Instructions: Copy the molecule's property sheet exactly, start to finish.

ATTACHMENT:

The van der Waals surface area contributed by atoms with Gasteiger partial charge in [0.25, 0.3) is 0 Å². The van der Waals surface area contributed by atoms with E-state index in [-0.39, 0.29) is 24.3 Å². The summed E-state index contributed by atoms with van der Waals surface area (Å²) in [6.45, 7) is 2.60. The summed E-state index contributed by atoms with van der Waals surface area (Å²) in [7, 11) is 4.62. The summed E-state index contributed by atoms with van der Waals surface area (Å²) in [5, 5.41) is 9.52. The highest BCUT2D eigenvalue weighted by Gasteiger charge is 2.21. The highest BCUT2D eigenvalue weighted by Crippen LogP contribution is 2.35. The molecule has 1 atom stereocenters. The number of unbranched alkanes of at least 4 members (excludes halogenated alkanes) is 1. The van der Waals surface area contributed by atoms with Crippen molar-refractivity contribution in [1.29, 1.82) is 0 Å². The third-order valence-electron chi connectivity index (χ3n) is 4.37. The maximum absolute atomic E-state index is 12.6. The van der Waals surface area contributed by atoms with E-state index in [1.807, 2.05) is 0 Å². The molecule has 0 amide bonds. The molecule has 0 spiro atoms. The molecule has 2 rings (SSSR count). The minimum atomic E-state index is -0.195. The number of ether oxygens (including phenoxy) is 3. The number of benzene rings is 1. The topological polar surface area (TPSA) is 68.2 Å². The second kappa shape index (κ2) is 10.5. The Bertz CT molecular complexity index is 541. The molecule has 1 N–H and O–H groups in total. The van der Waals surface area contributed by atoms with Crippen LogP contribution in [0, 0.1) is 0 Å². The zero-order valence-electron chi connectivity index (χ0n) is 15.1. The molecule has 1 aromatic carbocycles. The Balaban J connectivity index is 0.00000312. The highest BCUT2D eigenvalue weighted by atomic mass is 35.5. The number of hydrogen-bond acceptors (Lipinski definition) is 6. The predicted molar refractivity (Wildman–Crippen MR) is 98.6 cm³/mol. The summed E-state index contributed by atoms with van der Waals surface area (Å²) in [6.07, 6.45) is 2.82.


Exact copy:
The van der Waals surface area contributed by atoms with Gasteiger partial charge in [0.25, 0.3) is 0 Å². The van der Waals surface area contributed by atoms with E-state index in [-0.39, 0.29) is 24.3 Å². The summed E-state index contributed by atoms with van der Waals surface area (Å²) in [6.45, 7) is 2.60. The summed E-state index contributed by atoms with van der Waals surface area (Å²) in [7, 11) is 4.62. The summed E-state index contributed by atoms with van der Waals surface area (Å²) in [5, 5.41) is 9.52. The highest BCUT2D eigenvalue weighted by Gasteiger charge is 2.21. The highest BCUT2D eigenvalue weighted by Crippen LogP contribution is 2.35. The molecule has 1 atom stereocenters. The number of unbranched alkanes of at least 4 members (excludes halogenated alkanes) is 1. The van der Waals surface area contributed by atoms with Crippen molar-refractivity contribution in [1.29, 1.82) is 0 Å². The third-order valence-electron chi connectivity index (χ3n) is 4.37. The maximum absolute atomic E-state index is 12.6. The van der Waals surface area contributed by atoms with E-state index in [1.807, 2.05) is 0 Å². The molecule has 0 amide bonds. The molecule has 0 spiro atoms. The molecule has 2 rings (SSSR count). The minimum atomic E-state index is -0.195. The number of ether oxygens (including phenoxy) is 3. The number of benzene rings is 1. The topological polar surface area (TPSA) is 68.2 Å². The second kappa shape index (κ2) is 10.5. The Bertz CT molecular complexity index is 541. The molecule has 1 N–H and O–H groups in total. The van der Waals surface area contributed by atoms with Crippen LogP contribution in [0, 0.1) is 0 Å². The zero-order valence-electron chi connectivity index (χ0n) is 15.1. The molecule has 1 aromatic carbocycles. The Balaban J connectivity index is 0.00000312. The highest BCUT2D eigenvalue weighted by atomic mass is 35.5. The number of hydrogen-bond acceptors (Lipinski definition) is 6. The predicted molar refractivity (Wildman–Crippen MR) is 98.6 cm³/mol. The summed E-state index contributed by atoms with van der Waals surface area (Å²) in [6.07, 6.45) is 2.82.